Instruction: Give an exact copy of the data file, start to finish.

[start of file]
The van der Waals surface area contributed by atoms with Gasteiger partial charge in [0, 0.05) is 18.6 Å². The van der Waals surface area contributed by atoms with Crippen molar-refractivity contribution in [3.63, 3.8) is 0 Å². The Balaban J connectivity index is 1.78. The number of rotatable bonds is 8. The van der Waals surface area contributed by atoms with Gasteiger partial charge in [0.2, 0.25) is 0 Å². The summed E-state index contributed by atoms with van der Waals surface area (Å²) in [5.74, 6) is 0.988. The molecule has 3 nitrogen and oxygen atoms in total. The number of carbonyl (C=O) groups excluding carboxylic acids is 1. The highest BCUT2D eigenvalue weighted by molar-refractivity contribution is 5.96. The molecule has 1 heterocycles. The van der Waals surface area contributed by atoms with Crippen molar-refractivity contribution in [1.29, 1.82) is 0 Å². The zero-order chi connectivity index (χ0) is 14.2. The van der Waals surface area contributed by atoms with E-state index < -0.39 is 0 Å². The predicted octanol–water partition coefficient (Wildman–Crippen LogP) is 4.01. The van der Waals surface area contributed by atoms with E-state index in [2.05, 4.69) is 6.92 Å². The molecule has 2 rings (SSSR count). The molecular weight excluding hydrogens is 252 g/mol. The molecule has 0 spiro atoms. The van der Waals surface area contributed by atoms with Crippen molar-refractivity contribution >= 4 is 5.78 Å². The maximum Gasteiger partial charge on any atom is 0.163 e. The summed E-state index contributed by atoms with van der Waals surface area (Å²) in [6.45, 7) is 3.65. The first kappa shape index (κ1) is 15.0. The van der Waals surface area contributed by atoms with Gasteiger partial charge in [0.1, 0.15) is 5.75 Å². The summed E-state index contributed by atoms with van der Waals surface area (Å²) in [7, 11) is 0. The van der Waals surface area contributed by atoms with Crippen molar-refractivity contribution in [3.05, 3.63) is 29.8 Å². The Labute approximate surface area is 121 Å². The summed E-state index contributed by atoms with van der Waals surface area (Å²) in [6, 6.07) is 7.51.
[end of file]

The van der Waals surface area contributed by atoms with Gasteiger partial charge in [0, 0.05) is 18.6 Å². The van der Waals surface area contributed by atoms with Crippen molar-refractivity contribution in [3.63, 3.8) is 0 Å². The Balaban J connectivity index is 1.78. The number of rotatable bonds is 8. The van der Waals surface area contributed by atoms with Gasteiger partial charge in [0.2, 0.25) is 0 Å². The summed E-state index contributed by atoms with van der Waals surface area (Å²) in [5.74, 6) is 0.988. The molecule has 3 nitrogen and oxygen atoms in total. The number of carbonyl (C=O) groups excluding carboxylic acids is 1. The highest BCUT2D eigenvalue weighted by molar-refractivity contribution is 5.96. The molecule has 1 heterocycles. The van der Waals surface area contributed by atoms with Crippen molar-refractivity contribution in [1.29, 1.82) is 0 Å². The zero-order chi connectivity index (χ0) is 14.2. The van der Waals surface area contributed by atoms with E-state index < -0.39 is 0 Å². The predicted octanol–water partition coefficient (Wildman–Crippen LogP) is 4.01. The van der Waals surface area contributed by atoms with E-state index in [2.05, 4.69) is 6.92 Å². The molecule has 2 rings (SSSR count). The molecular weight excluding hydrogens is 252 g/mol. The molecule has 0 spiro atoms. The van der Waals surface area contributed by atoms with Crippen molar-refractivity contribution >= 4 is 5.78 Å². The maximum Gasteiger partial charge on any atom is 0.163 e. The summed E-state index contributed by atoms with van der Waals surface area (Å²) in [6.45, 7) is 3.65. The first kappa shape index (κ1) is 15.0. The van der Waals surface area contributed by atoms with Gasteiger partial charge in [0.1, 0.15) is 5.75 Å². The summed E-state index contributed by atoms with van der Waals surface area (Å²) in [7, 11) is 0. The van der Waals surface area contributed by atoms with Crippen molar-refractivity contribution in [3.05, 3.63) is 29.8 Å². The Labute approximate surface area is 121 Å². The summed E-state index contributed by atoms with van der Waals surface area (Å²) in [6, 6.07) is 7.51.